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Handcuffing Soldiers

Volume 65: debated on Tuesday 28 July 1914

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asked the Secretary of State for War whether he is now aware that just lately five young soldiers were taken by train, chained together like convicts, in charge of one police sergeant and a policeman, although their only crime was being absent from camp for a few days; whether this is a usual practice; and whether he can see his way to have this practice done away with?

I have made inquiry in this matter and find that the circumstances were such that the police officers responsible for these prisoners' safe custody were justified in considering that the use of handcuffs was necessary. The police are anxious to show all possible consideration to deserters in their custody, but their primary duty is to prevent the deserter repeating his offence, and in such cases as the one now in question it may not be possible to ensure this except by the use of handcuffs.

Can the right hon. Gentleman justify the action of the police in treating in this manner soldiers who have committed no serious crime at all? Is the right hon. Gentleman aware that such a practice is very bad for recruiting, and that my attention has been drawn to this by the officer from whom I got the information?

I am not aware of the last matter mentioned by the hon. Member, but, as I am informed, the soldiers in question, or some of them, had stated their intention of deserting again, and it was in order to prevent them from running away that while they were being conveyed in custody they were handcuffed.

Is the right hon. Gentleman aware that if there had been more policemen available it would have been quite easy to convey these men without chaining them together; and is he aware that the fact is that the police did not want the trouble of going in larger numbers?

I am unable to answer that point. The hon. Member must not suppose that this matter had anything to do with the Metropolitan Police.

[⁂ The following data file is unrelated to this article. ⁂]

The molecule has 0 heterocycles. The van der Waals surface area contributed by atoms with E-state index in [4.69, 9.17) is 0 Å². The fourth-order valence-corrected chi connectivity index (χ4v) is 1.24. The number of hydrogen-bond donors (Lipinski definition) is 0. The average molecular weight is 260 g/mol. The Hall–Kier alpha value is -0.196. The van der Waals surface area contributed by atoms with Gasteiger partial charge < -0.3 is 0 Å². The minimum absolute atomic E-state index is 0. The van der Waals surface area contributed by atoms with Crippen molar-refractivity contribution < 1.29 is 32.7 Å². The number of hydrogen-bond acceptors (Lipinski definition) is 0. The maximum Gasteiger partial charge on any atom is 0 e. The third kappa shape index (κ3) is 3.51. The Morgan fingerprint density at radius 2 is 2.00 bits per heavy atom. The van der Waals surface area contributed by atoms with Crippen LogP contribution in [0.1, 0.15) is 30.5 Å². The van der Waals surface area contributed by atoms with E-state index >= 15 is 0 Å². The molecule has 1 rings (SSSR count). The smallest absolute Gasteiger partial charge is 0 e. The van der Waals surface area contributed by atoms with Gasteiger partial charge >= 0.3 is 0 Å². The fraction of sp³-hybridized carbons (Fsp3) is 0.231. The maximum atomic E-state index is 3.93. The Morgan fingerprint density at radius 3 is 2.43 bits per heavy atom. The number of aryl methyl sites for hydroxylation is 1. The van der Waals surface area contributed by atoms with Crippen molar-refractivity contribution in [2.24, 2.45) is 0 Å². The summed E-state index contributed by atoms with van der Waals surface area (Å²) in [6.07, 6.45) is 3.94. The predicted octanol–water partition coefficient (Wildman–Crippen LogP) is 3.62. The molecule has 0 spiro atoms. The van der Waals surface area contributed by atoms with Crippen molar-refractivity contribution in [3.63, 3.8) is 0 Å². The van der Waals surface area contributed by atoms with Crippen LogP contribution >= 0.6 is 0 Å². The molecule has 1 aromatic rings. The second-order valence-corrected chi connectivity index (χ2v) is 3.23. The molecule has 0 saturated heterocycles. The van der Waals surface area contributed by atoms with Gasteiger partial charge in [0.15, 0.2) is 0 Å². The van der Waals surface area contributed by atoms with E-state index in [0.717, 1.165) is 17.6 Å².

Does the right hon. Gentleman associate himself with the action of his subordinate officers?

These five young soldiers were actually handcuffed on one chain—they were all chained together one by one. Surely it is not possible that they were on a long chain like convicts?

As I am informed, there were only a sergeant and a police constable in charge of five soldiers who had deserted, and the soldiers stated their intention of running away again.

All or some. The officers, being alone, were quite aware that the soldiers would have an opportunity at the railway station of deserting, and they handcuffed the soldiers.

Is not this serious enough to render it necessary that the right hon. Gentleman should make further inquiries with a view of preventing a similar practice in future?

The right hon. Gentleman has fallen into the error of assuming that I had some responsibility in the matter. It was done by the local police, and not by the Home Office.

Has the right hon. Gentleman no means of using his influence with the local police?

Is it not the case that questions relating to the administration of purely local police have been constantly refused in this House?

There is nothing in the question to show where this occurred. If I had known that it was a matter of purely local administration of course I would not have allowed the question.